Baryonyx turns 21 this Year
Baryonyx the unusual theropod dinosaur turns 21 years old this year. The first remains of this dinosaur were uncovered in 1983, but it was formerly named and described in 1987.
Baryonyx was a bizarre carnivorous dinosaur, its discovery led many scientists to reconsider some of their assumptions regarding the habits of large, meat-eating dinosaurs. Baryonyx may have been an ancestor of Spinosaurus. The baryonchids had large, elongated skulls resembling that of a crocodile, strong forelimbs and a huge, curved thumb claw up to 30 centimetres long. First described from the Weald clay (Barremian faunal stage) of Smokejacks, Brickworks clay pit located at Wallis Wood, near Ockley, Surrey in southern England, further remains have been discovered on the Isle of Wight and Spain. There is also evidence that baryonchids lived in Africa.
Anatomical features indicate that Baryonyx may have been an ancestor of Spinosaurus aegyptiacus, however, making direct comparison with the fossils of this spinosaur are not possible as the most complete material was destroyed in a bombing raid on Germany during World War II. The claw was the first part of the fossil to be discovered, amateur palaeontologist William Walker made the discovery. A team was despatched from the Natural History museum in London and an excavation began which led to the recovery of about 70% of the skeleton.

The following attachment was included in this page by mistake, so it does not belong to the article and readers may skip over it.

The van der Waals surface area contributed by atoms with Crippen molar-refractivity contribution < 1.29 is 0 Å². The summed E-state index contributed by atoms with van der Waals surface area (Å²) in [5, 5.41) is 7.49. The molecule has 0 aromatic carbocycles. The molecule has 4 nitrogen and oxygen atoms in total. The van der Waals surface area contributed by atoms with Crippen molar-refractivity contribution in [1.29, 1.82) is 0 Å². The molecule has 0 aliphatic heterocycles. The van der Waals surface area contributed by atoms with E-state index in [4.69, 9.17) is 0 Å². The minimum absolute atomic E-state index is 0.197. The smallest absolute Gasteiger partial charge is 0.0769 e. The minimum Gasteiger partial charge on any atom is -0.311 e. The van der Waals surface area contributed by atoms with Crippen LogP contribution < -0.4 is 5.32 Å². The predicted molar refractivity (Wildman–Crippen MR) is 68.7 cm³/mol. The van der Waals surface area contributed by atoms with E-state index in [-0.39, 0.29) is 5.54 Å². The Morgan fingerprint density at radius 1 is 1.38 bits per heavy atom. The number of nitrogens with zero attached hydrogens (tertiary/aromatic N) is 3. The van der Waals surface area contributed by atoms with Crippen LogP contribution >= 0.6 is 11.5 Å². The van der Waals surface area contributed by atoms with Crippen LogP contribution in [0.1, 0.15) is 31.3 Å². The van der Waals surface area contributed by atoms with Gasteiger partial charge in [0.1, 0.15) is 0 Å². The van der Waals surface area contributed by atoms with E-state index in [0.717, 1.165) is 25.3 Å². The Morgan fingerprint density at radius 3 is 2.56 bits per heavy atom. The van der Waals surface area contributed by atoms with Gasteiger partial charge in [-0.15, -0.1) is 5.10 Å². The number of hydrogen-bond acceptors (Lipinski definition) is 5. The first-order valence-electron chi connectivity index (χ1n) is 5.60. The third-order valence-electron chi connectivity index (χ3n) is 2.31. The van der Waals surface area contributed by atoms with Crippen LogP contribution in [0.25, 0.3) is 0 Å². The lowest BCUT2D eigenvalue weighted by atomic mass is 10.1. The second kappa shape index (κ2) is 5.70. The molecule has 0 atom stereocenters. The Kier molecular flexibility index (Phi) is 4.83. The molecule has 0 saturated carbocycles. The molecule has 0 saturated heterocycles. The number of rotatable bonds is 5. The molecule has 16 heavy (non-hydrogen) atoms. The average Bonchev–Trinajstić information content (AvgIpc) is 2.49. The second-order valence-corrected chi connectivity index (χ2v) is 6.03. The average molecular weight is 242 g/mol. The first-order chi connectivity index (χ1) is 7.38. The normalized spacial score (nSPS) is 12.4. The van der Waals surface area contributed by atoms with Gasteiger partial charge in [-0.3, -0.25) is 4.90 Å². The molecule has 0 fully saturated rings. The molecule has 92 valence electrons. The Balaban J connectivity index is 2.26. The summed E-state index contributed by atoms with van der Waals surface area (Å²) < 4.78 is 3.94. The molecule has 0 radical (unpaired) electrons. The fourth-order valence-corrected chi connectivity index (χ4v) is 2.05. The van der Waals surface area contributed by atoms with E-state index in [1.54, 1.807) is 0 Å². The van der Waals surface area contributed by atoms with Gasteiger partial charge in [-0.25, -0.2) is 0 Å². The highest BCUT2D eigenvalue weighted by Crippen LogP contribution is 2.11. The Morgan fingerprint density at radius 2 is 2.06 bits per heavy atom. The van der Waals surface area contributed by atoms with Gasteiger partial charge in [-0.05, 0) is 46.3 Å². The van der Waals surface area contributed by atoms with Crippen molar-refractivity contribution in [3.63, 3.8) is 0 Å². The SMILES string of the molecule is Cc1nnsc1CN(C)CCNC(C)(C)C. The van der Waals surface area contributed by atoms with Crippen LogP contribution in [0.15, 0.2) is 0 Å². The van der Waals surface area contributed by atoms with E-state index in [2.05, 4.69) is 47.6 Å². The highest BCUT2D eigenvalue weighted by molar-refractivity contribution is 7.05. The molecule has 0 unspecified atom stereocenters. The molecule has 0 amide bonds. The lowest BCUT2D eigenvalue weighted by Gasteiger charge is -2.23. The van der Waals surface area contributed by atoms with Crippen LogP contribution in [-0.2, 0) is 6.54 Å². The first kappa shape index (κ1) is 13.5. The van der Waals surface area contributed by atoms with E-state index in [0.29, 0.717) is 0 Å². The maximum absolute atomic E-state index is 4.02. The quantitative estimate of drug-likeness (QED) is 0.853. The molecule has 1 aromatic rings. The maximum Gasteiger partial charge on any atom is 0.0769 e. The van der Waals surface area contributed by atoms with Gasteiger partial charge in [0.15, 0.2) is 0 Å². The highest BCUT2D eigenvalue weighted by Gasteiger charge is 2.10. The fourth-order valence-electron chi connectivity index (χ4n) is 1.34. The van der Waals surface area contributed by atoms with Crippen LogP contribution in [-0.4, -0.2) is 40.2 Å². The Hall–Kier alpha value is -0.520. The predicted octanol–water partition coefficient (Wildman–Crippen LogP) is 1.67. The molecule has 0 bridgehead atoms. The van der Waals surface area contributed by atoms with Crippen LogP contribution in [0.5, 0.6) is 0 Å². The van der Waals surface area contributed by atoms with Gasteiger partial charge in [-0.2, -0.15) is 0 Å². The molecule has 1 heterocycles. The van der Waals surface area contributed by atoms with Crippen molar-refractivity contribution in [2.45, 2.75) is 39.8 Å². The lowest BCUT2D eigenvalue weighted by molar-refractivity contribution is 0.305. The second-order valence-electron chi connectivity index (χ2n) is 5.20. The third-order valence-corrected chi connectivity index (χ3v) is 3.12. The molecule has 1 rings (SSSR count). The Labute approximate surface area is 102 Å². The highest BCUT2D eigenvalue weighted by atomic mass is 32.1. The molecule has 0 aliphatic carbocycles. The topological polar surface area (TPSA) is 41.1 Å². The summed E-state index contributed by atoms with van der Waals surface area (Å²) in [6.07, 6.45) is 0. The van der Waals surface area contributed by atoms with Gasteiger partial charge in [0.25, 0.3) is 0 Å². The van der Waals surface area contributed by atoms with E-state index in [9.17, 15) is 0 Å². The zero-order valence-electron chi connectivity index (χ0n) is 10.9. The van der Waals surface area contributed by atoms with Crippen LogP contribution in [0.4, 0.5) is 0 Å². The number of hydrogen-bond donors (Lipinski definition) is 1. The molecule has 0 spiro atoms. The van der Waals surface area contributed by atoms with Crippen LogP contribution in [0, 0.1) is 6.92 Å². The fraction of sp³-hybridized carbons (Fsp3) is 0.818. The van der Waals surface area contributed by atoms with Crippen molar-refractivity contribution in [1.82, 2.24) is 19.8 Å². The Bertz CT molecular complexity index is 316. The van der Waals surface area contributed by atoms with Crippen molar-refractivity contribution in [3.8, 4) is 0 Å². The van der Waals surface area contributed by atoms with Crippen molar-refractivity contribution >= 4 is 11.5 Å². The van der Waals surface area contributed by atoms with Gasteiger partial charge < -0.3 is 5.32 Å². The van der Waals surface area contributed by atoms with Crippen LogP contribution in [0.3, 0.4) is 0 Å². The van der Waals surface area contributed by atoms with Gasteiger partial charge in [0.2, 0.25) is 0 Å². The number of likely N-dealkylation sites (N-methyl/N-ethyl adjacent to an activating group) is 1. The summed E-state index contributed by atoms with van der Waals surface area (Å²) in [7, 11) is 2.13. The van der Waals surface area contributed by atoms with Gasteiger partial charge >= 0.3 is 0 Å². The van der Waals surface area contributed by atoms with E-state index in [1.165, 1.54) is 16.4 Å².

An Illustration of Baryonyx
Picture Credit: Everything Dinosaur
For a scale model of Baryonyx and other dinosaurs: Dinosaur and Prehistoric Animal Models.
Baryonyx was named and described by British palaeontologists Angela Milner and Alan Charig. Further study of the fossils have led to speculation that Baryonyx may have had a humped back appearance, one thing is for certain, Baryonyx spp. had a remarkably high number of teeth in the jaws, more than in a typical tyrannosaur for example. The teeth are gently curving and finely serrated (Spinosauridae teeth tend to be conical in shape and lack the fine serrations in contrast), this suggests that these animals were fish eaters.
Numerous teeth in the jaws are characteristic of animals that catch slippery fish and the shape of the snout, superficially resembling fish eating crocodiles adds credence to this theory regarding the diet of baryonchids. The presence of partially digested fish scales in the stomach region of the Wallis Wood specimen supports this fish-eating theory. There would have been plenty of fish about in the area where the first Baryonyx specimen was found, the palaeoenvironmental evidence indicates that it was a wide floodplain dotted with lakes and meandering rivers.
However, remains of a small iguanodontid was also found so perhaps Baryonyx was a general predator happy to eat what it could catch.
The “fishing” dinosaur theory has certainly grabbed the imaginations of a number of scientists. Many have speculated that whilst hunting for fish baryonchids may have waded or swam in the water or perhaps hunted for fish using stealth as modern herons and egrets do. A number of eminent writers Buffetaut (1989) for example have suggested that members of the Spinosauridae were amphibious whilst other scientists, notably Bakker (1992) has commented that these creatures could have been slowly evolving a more aquatic lifestyle, becoming more adapted to a marine environment analogous to the Palaeogene placental mammal Ambulocetus which is believed to be an early ancestor of modern whales.